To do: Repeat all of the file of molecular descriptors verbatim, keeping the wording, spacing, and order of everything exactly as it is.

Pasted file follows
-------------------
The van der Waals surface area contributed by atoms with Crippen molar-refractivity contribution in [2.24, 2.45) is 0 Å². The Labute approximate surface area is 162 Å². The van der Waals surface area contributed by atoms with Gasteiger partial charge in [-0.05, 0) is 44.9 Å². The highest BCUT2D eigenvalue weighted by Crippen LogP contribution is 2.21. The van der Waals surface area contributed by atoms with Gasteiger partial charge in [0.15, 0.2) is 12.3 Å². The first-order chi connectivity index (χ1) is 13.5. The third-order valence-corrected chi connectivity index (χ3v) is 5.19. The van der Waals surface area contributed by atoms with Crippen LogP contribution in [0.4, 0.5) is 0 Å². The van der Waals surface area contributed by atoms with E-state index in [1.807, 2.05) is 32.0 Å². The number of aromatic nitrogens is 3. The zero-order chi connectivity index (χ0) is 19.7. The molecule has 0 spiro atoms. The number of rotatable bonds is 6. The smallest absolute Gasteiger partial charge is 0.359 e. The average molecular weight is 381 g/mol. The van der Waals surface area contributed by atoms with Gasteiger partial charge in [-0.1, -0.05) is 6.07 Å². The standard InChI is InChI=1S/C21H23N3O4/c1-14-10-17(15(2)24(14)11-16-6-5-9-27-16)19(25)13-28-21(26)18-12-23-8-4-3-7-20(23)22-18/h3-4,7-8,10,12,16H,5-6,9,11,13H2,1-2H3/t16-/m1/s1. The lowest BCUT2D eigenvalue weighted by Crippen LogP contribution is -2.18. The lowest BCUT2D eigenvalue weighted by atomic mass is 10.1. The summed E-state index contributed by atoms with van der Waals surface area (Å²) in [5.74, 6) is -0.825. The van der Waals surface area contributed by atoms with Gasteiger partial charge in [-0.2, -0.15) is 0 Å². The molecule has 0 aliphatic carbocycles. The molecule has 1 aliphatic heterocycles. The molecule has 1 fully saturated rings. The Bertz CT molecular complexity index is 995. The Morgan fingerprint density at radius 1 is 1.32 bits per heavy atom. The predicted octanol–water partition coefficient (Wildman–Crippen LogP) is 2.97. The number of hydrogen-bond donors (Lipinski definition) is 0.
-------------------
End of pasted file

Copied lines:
The van der Waals surface area contributed by atoms with Crippen molar-refractivity contribution in [2.24, 2.45) is 0 Å². The Labute approximate surface area is 162 Å². The van der Waals surface area contributed by atoms with Gasteiger partial charge in [-0.05, 0) is 44.9 Å². The highest BCUT2D eigenvalue weighted by Crippen LogP contribution is 2.21. The van der Waals surface area contributed by atoms with Gasteiger partial charge in [0.15, 0.2) is 12.3 Å². The first-order chi connectivity index (χ1) is 13.5. The third-order valence-corrected chi connectivity index (χ3v) is 5.19. The van der Waals surface area contributed by atoms with Crippen LogP contribution in [0.4, 0.5) is 0 Å². The van der Waals surface area contributed by atoms with E-state index in [1.807, 2.05) is 32.0 Å². The number of aromatic nitrogens is 3. The zero-order chi connectivity index (χ0) is 19.7. The molecule has 0 spiro atoms. The number of rotatable bonds is 6. The smallest absolute Gasteiger partial charge is 0.359 e. The average molecular weight is 381 g/mol. The van der Waals surface area contributed by atoms with Gasteiger partial charge in [-0.1, -0.05) is 6.07 Å². The standard InChI is InChI=1S/C21H23N3O4/c1-14-10-17(15(2)24(14)11-16-6-5-9-27-16)19(25)13-28-21(26)18-12-23-8-4-3-7-20(23)22-18/h3-4,7-8,10,12,16H,5-6,9,11,13H2,1-2H3/t16-/m1/s1. The lowest BCUT2D eigenvalue weighted by Crippen LogP contribution is -2.18. The lowest BCUT2D eigenvalue weighted by atomic mass is 10.1. The summed E-state index contributed by atoms with van der Waals surface area (Å²) in [5.74, 6) is -0.825. The van der Waals surface area contributed by atoms with Gasteiger partial charge in [-0.2, -0.15) is 0 Å². The molecule has 0 aliphatic carbocycles. The molecule has 1 aliphatic heterocycles. The molecule has 1 fully saturated rings. The Bertz CT molecular complexity index is 995. The Morgan fingerprint density at radius 1 is 1.32 bits per heavy atom. The predicted octanol–water partition coefficient (Wildman–Crippen LogP) is 2.97. The number of hydrogen-bond donors (Lipinski definition) is 0.